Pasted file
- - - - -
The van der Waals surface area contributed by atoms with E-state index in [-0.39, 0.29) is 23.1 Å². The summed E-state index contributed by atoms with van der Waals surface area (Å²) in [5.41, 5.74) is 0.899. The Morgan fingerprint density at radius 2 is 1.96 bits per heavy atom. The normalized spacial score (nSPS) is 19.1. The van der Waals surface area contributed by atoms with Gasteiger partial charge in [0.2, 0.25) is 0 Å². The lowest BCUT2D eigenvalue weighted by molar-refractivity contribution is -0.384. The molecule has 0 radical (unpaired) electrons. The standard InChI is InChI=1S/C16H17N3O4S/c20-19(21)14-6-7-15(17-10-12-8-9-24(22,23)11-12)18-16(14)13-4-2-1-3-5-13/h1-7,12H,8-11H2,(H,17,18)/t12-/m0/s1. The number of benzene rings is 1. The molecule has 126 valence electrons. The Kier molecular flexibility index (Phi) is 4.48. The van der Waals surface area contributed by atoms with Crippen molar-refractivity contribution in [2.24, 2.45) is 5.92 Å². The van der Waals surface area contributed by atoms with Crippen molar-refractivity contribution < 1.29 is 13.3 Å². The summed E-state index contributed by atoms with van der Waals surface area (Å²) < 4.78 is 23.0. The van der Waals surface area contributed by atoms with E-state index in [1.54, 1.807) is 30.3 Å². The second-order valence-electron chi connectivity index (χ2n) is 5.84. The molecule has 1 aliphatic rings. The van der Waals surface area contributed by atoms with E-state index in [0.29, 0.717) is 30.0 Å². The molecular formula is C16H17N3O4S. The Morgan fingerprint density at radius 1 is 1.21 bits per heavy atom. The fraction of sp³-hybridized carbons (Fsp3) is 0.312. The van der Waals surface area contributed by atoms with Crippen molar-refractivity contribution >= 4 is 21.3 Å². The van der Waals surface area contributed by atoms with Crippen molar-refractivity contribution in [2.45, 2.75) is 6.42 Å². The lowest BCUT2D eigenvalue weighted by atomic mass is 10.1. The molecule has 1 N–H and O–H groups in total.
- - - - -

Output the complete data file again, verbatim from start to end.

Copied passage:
The van der Waals surface area contributed by atoms with E-state index in [-0.39, 0.29) is 23.1 Å². The summed E-state index contributed by atoms with van der Waals surface area (Å²) in [5.41, 5.74) is 0.899. The Morgan fingerprint density at radius 2 is 1.96 bits per heavy atom. The normalized spacial score (nSPS) is 19.1. The van der Waals surface area contributed by atoms with Gasteiger partial charge in [0.2, 0.25) is 0 Å². The lowest BCUT2D eigenvalue weighted by molar-refractivity contribution is -0.384. The molecule has 0 radical (unpaired) electrons. The standard InChI is InChI=1S/C16H17N3O4S/c20-19(21)14-6-7-15(17-10-12-8-9-24(22,23)11-12)18-16(14)13-4-2-1-3-5-13/h1-7,12H,8-11H2,(H,17,18)/t12-/m0/s1. The number of benzene rings is 1. The molecule has 126 valence electrons. The Kier molecular flexibility index (Phi) is 4.48. The van der Waals surface area contributed by atoms with Crippen molar-refractivity contribution in [2.24, 2.45) is 5.92 Å². The van der Waals surface area contributed by atoms with Crippen molar-refractivity contribution < 1.29 is 13.3 Å². The summed E-state index contributed by atoms with van der Waals surface area (Å²) < 4.78 is 23.0. The van der Waals surface area contributed by atoms with E-state index in [1.54, 1.807) is 30.3 Å². The second-order valence-electron chi connectivity index (χ2n) is 5.84. The molecule has 1 aliphatic rings. The van der Waals surface area contributed by atoms with E-state index in [0.29, 0.717) is 30.0 Å². The molecular formula is C16H17N3O4S. The Morgan fingerprint density at radius 1 is 1.21 bits per heavy atom. The fraction of sp³-hybridized carbons (Fsp3) is 0.312. The van der Waals surface area contributed by atoms with Crippen molar-refractivity contribution >= 4 is 21.3 Å². The van der Waals surface area contributed by atoms with Crippen molar-refractivity contribution in [2.45, 2.75) is 6.42 Å². The lowest BCUT2D eigenvalue weighted by atomic mass is 10.1. The molecule has 1 N–H and O–H groups in total.